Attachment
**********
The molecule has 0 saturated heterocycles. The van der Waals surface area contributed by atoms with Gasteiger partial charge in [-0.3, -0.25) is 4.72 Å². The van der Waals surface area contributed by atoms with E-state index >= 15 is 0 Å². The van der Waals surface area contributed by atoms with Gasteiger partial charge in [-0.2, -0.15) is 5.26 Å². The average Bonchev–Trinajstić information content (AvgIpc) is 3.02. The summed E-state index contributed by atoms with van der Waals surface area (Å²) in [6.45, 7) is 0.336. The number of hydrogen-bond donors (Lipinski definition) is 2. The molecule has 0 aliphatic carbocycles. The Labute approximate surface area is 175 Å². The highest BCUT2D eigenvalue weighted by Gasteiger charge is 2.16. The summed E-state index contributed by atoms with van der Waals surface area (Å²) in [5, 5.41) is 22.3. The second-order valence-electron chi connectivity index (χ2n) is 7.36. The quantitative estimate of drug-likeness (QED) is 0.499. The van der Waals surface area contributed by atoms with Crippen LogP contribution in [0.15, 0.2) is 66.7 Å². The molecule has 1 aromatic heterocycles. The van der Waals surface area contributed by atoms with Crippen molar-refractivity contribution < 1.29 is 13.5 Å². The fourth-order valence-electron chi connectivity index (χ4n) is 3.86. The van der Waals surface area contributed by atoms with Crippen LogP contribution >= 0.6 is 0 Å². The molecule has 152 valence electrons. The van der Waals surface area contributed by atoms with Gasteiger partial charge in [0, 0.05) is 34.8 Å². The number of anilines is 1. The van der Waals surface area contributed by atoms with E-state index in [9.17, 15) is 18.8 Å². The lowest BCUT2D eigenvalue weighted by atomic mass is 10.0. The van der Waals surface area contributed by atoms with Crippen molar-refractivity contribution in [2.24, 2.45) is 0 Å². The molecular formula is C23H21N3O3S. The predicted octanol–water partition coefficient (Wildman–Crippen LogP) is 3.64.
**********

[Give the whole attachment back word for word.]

The molecule has 0 saturated heterocycles. The van der Waals surface area contributed by atoms with Gasteiger partial charge in [-0.3, -0.25) is 4.72 Å². The van der Waals surface area contributed by atoms with E-state index >= 15 is 0 Å². The van der Waals surface area contributed by atoms with Gasteiger partial charge in [-0.2, -0.15) is 5.26 Å². The average Bonchev–Trinajstić information content (AvgIpc) is 3.02. The summed E-state index contributed by atoms with van der Waals surface area (Å²) in [6.45, 7) is 0.336. The number of hydrogen-bond donors (Lipinski definition) is 2. The molecule has 0 aliphatic carbocycles. The Labute approximate surface area is 175 Å². The highest BCUT2D eigenvalue weighted by Gasteiger charge is 2.16. The summed E-state index contributed by atoms with van der Waals surface area (Å²) in [5, 5.41) is 22.3. The second-order valence-electron chi connectivity index (χ2n) is 7.36. The quantitative estimate of drug-likeness (QED) is 0.499. The van der Waals surface area contributed by atoms with Crippen LogP contribution in [0.15, 0.2) is 66.7 Å². The molecule has 1 aromatic heterocycles. The van der Waals surface area contributed by atoms with Crippen molar-refractivity contribution < 1.29 is 13.5 Å². The fourth-order valence-electron chi connectivity index (χ4n) is 3.86. The van der Waals surface area contributed by atoms with Crippen LogP contribution >= 0.6 is 0 Å². The molecule has 152 valence electrons. The van der Waals surface area contributed by atoms with Gasteiger partial charge in [0, 0.05) is 34.8 Å². The number of anilines is 1. The van der Waals surface area contributed by atoms with E-state index in [9.17, 15) is 18.8 Å². The lowest BCUT2D eigenvalue weighted by atomic mass is 10.0. The van der Waals surface area contributed by atoms with Crippen molar-refractivity contribution in [2.24, 2.45) is 0 Å². The molecular formula is C23H21N3O3S. The predicted octanol–water partition coefficient (Wildman–Crippen LogP) is 3.64.